(2) Seeing ourselves so persistently during video chats in real-time is exhausting.

Most videoconferencing platforms show these large images of ourselves, during a chat, so that we also have the unnatural experience of seeing ourselves when we’re talking to people, making decisions, getting and giving feedback.

 Ramanchandran reports that “when we see reflections of ourselves, we only become more critical of ourselves.” There are negative emotional consequences of seeing ourselves in a mirror! Consider how much easier it is, for instance, to floss one’s teeth before going to bed, nightly, if one does not do it in front of a mirror. . 


Ramachandran recommends that users should use the “hide self-view” button (right click on your photo) in Zoom, once we have found our faces properly framed in the video. He also advocates for changes to the software, so that beaming the video to both ourselves (as default), and not only to others, should be changed.


(3) Video chats also reduce our physical mobility.

When we meet in-person or by phone, we have the freedom to move and walk around. But with videoconferencing, we have to stay in the same spot, which is problematic, because, as Bailenson observes, “when people are moving, they’re performing better cognitively.” Participants should be allowed to pace and doodle, uncensored. Also, turning off the video camera occasionally and working with audio only can give us a rest.


By choosing a large room for the call and positioning the camera not to focus so intensively on our faces, we can create more distance and allow for more user comfort. 


(4) The “cognitive load” (memory resources) participants endure is much higher in video chats.

During in-person meetings, Bailenson says that we communicate non-verbally and “make and interpret gestures and non-verbal cues subconsciously.” But we can’t do that in videoconferencing, where we have to worry about whether our heads are in the centres of the video and where we must use exaggerated gestures (nodding, thumbs up) to agree with others.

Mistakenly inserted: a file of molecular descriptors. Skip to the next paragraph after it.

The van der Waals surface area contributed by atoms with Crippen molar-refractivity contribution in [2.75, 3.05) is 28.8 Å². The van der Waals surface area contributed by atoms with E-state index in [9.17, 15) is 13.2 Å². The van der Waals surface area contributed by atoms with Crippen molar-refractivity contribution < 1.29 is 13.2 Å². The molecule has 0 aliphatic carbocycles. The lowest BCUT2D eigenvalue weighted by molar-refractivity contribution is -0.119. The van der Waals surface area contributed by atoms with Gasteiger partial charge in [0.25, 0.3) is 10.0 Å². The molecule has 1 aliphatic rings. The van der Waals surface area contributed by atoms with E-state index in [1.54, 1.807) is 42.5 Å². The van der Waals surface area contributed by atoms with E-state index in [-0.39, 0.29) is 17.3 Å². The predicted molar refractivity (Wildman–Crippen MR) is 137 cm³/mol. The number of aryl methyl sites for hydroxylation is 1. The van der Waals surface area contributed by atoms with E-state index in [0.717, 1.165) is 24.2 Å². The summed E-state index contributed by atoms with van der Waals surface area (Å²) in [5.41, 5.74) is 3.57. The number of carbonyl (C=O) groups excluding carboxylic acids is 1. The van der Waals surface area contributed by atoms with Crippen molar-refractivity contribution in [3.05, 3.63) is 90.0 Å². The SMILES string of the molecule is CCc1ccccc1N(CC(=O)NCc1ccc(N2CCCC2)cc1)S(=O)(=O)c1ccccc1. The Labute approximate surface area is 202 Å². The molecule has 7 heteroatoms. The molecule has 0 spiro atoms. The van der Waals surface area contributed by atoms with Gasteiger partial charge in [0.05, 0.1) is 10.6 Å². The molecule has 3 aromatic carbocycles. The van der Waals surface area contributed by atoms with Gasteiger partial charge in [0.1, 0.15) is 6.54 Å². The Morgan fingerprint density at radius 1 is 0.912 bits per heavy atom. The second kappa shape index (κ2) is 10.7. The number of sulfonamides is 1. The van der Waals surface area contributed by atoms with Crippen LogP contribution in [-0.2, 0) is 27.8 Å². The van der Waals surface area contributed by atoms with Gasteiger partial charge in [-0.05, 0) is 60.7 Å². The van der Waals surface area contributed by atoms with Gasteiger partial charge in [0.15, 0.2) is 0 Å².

These demands all add to our “cognitive load,” which means our mental resources of memory and thinking. Much effort is required to communicate with each other. 


Gestures also can mean different things in video meetings than they do in-person. For instance, as our looking aside to others in Zoom call may seem to signal lost attention. Yet we know from experience that it may result from nothing more relevant or important than an unexpected entrance of a pet or family member into the room.


Here, too, Bailenson recommends using “audio-only” participation, especially if we attend long stretches of such meetings.Setting visual images aside frees us from having to manufacture non-verbal gestures and enables us to move and turn our bodies away from the screen.


While we address the above four effects of videoconferencing, Balachandran says we can also be on the lookout for the “Zoom Exhaustion and Fatigue Scale” (ZEF Scale). This measures workplace fatigue from videoconferencing in terms of exhaustion, eye irritation, users avoiding social situations after calls end and users’ feelings of being emotionally drained and of being too tired to undertake other activities. 


Ramachandran says that research has begun to uncover the roots of “Zoom fatigue” and so to make healthy changes in online meeting practices. There is much work left to address and engage psychologists’ findings.


Acknowledging and reporting these changes can make videoconferencing platforms less exhausting and “change some of the paradigm” on which our meetings are built.


And now it’s your turn: Have you found using Zoom or other videoconferencing software to deplete your mental and emotional resources? Please write in; I’d be delighted to hear your feedback!



STORYTELLER’S CORNER: Words, stories, riddles and more on writing and editing . . .

Should you end a sentence with a preposition, asks  “Grammar Girl,” Mignon Fogarty?

Just as many of us were taught in grade two not to start a sentence with “and” or “but” (practices long ago overturned as pedantic), some writers and readers still believe that we should not end sentences with prepositions.